¬†Fry your fritters on both sides for a total of about 4-5 minutes. ¬†They can be served for breakfast will millet porridge, or as a snack/side with a spicy tomato sauce or ketchup. ¬†These delicious little fritters are egg and gluten free! So get up, go buy you some black eyed peas, an onion and a pepper–Put your foot in it! ūüėČ


Millet Porridge Anyone?

Many of us have eaten oatmeal, cream of wheat or grits for breakfast at one time or another. ¬†So though the idea of a “porridge” may bring to mind orphan Annie, most of us have an idea of a warm grain or seed ground, cooked and sweetened to perfection. ¬†Well, let’s add millet to our breakfast’s menu!

Millet–Not Just For Birds Anymore
¬†Millet is considered a grain and has it’s origins in Western Africa. ¬†Since then, millet has made it’s way all over the continent of Africa and into Asia. ¬†It has always been a human food, but in common times it is also seen as a main ingredient to bird feed.

Health Facts: ¬†Millet is a good source of Magnesium and Phosphorus, the latter a major component in repairing body tissue. ¬† ¬†Accordingly, the magnesium gives millet it’s “heart-healthy” quality.

Now let’s cook!
One thing that I do in my home, is grind the millet. ¬†My grind is usually in between the texture of cornmeal and a flour. ¬†This works for my family because I have young children who happen to not chew the best. ¬†Here’s a pic of my millet grind:

Now, I have a Vitamix dry blender so I use that to grind all my dry goods but I’ve also done this in a regular blender. ¬†I did not get a fine grind more like a grits texture. ¬†Remember, this is just the way my family likes it, if using millet in savory dishes you may not want to grind it at all because you would want for texture in your dish.

The Tricky part–I have to tell you that millet left to it’s own devices is bitter. ¬†The trick I’ve found is to salt the water before you cook the millet. ¬†In a small or medium pot– depending on how much you are cooking– put about an inch or 1 1/2 inch of water in the pot. ¬†Add 1 tsp of salt (we use sea salt) and add your millet to the pot now and stir. ¬†TRUST me, if you don’t do it this way, millet has a bad habit of clumping up on you. ¬†By making the mixture now, before you add the pot to the heat you’re distributing the millet all around so it won’t clump up.¬†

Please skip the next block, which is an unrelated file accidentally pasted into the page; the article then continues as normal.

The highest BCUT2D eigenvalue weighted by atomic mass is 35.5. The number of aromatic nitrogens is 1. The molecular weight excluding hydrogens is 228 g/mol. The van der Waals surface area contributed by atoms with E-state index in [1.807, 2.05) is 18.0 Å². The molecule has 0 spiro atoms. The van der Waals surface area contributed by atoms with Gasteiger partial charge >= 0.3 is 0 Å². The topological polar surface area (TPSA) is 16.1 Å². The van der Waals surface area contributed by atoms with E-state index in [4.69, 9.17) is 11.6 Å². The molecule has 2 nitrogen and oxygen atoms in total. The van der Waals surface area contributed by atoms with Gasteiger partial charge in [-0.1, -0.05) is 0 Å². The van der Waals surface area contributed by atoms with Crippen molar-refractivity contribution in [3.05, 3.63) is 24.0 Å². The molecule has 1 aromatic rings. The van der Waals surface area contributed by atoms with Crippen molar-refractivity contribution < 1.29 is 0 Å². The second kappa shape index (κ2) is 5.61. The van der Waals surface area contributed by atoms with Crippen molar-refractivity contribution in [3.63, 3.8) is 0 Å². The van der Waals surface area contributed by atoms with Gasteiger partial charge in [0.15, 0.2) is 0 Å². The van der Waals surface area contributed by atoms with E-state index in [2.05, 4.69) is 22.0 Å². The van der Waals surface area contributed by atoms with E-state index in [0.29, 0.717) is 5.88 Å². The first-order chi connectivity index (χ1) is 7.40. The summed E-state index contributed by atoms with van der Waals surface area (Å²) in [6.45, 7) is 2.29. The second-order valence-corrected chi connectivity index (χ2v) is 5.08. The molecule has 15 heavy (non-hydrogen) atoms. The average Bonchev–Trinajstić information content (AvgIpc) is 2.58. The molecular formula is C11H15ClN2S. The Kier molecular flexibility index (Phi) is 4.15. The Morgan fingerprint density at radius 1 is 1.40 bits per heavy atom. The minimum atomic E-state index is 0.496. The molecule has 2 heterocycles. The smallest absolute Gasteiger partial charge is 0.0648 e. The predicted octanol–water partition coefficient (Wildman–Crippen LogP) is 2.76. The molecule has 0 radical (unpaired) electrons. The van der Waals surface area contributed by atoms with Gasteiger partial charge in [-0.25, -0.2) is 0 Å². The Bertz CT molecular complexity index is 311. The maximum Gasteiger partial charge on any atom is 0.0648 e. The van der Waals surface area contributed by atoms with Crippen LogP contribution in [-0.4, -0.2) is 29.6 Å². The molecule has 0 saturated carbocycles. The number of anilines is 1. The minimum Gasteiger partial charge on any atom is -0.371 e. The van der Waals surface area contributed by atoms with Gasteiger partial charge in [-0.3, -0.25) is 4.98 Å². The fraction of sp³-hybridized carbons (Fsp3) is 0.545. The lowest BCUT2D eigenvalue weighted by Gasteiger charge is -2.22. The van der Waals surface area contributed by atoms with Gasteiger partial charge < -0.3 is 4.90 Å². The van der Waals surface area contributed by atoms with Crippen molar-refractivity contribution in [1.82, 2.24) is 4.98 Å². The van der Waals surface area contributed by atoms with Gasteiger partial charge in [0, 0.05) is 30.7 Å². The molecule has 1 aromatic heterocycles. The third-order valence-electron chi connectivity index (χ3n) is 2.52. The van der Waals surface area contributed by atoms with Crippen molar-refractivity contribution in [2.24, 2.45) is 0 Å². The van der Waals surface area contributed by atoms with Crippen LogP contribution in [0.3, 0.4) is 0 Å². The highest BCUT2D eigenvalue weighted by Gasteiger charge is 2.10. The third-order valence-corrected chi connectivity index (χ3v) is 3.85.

You will start cooking on medium high heat with continuous stirring.  As the millet starts to cook and thicken up, turn the heat down to low/simmer.  This is what our cooked millet looks like: 

We use local honey as a sweetener, our favorite is honey from Breaux Bridge, LA.  Remember by adding the salt you have cut the bitterness, but you will want to add a generous amount of your favorite sweetener to fit your tastes.  You can add raisins or blueberries.  My favorite way to serve the millet right now is to add honey & cinnamon, yum!

I also will add cooked millet to a smoothie of ripe plantain and veggie milk, now that right there is the bomb dot com ¬†When my husband was in Ghana, he had a similar drink with akara on the side. ¬†I really would like to try that one day. ¬†So, get you some millet, and leave that other stuff for the birds ūüôā

My Food and Cooking POV (Point of View)

Though I was born and raised in Chicago, my foodways are wrapped in the warmth of Mississippi and Alabama. ¬†I grew up on Southern food and Soul food. ¬†Most importantly, I grew up under women (including my mother) who made sure if you were coming to their house or if they were hosting a function you were going to eat. ¬†This point needs to be emphasized because we live in a time now that if you eat differently than the masses of your family and friends, social gatherings will leave you either bringing something to the party or hungry. That’s just not the way I grew up.